It does. Hudson Valley magazine celebrated the shop’s launch by speculating that it might be time to proclaim our area the “sweet tooth capital of the world.” “Each chocolate looks like a little piece of art. The flavors are delicious, smooth, and surprising. I still think about the texture and flavor of the lemon one,” writes Jasmine Angelique Smith in one of a great many five-star Internet reviews. Customers, says Emily, have been “a blend of locals and tourists. Chocolate is good for any occasion or to just enjoy for yourself, so we get a good mix of people going to dinner parties wanting something to bring, giving a gift, or just simply looking to enjoy our product for themselves.” Between the two of them, Emily and Pierre handle everything from production and counter service to sweeping up, along with social media and email; with some help from Emily’s uncle, they even did their own renovations. It’s been an adventure, one they’ve been navigating by steering a steady course.
“I think we are just trying to stay genuine and true to who we are,” Emily says, “two people who quit our jobs and put our savings into a new business with no idea how things would turn out.But we love what we do and there is something special about it being whatever we make it. Our business can only be as successful as we are willing to put the time into it…I think when people come in and see that it’s us working, the experience becomes even more personal. We aren’t some large company with a ton of employees.”
“Each chocolate looks like a little piece of art. The flavors are delicious, smooth, and surprising. I still think about the texture and flavor of the lemon one.”
The upside of handling everything for themselves is the liberty that comes with it. “So much of working in the restaurant industry is long, taxing hours,” says Emily, “working most major holidays, not having a lot of time off. I think having our own business really allows us to take care of our mental and physical well-being. Although we work extremely hard and long hours to build a successful business, if we need a moment for ourselves, we close the shop for a day.”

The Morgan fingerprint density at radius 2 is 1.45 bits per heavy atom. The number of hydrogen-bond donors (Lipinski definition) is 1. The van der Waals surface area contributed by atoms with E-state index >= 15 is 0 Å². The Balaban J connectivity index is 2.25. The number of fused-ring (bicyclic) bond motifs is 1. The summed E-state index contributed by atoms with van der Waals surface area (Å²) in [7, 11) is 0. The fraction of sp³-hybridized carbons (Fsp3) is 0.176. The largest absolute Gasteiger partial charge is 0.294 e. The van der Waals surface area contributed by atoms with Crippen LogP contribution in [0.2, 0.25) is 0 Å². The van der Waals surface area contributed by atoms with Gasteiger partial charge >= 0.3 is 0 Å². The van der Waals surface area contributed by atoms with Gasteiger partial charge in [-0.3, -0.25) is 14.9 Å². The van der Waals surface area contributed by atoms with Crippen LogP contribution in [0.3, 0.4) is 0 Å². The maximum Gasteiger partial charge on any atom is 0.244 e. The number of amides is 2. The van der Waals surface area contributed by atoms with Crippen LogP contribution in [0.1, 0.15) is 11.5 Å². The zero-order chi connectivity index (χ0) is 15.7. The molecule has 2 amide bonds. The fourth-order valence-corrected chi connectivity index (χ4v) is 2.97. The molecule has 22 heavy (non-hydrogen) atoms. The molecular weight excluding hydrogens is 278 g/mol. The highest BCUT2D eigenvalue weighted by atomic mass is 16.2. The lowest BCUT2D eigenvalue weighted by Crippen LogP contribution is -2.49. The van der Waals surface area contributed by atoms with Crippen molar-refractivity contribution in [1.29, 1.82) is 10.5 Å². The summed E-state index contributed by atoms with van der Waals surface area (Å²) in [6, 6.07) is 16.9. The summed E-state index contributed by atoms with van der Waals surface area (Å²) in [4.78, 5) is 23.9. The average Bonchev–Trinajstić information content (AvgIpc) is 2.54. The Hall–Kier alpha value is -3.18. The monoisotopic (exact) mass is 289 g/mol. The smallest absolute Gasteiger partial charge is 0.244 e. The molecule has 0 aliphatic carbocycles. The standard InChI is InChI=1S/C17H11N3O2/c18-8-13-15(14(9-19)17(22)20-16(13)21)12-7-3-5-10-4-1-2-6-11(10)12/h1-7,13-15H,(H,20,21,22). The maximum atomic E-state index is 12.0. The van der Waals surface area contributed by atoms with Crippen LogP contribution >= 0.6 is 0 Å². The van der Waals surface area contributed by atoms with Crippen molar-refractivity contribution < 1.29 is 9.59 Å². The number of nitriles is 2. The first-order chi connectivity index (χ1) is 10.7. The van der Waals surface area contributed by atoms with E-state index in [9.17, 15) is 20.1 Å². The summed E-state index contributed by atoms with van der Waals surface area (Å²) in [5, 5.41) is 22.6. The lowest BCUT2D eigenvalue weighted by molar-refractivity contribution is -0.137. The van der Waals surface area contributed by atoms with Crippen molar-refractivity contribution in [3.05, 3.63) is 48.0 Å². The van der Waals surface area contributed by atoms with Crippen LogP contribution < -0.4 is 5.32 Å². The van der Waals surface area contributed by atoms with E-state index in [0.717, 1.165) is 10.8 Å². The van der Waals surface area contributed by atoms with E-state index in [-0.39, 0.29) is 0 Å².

That said, you’ll find them open most days—and with a superb selection of seasonally inspired delectables handcrafted using as many local ingredients as possible. It’s where they love to be, after all, and after eating, breathing, and sleeping the pressurized world of haute New York City cuisine, they’re both finding fresh inspiration in the freedom among the mountain vistas and music of the creeks.
“I think just being our own bosses makes work the most fun,” says Emily. “We always have products to sell but if we want to try something new, check out new techniques and flavors, we just go for it. We get to come to work and play with chocolate! Now that we’ve gotten the hang of our current offerings, we’re going to start making some new items. We’ll be adding chocolate and candy bars, and we’re discussing doing ice cream soon as well.”
“Art never tasted so good,” proclaims the store’s website—as if we needed any more proof that out of the pandemic shuffle has emerged the candy store that Woodstock truly deserves. Come, let it melt in your mouth.
ej bonbons and confections
2 Old Forge Road, Woodstock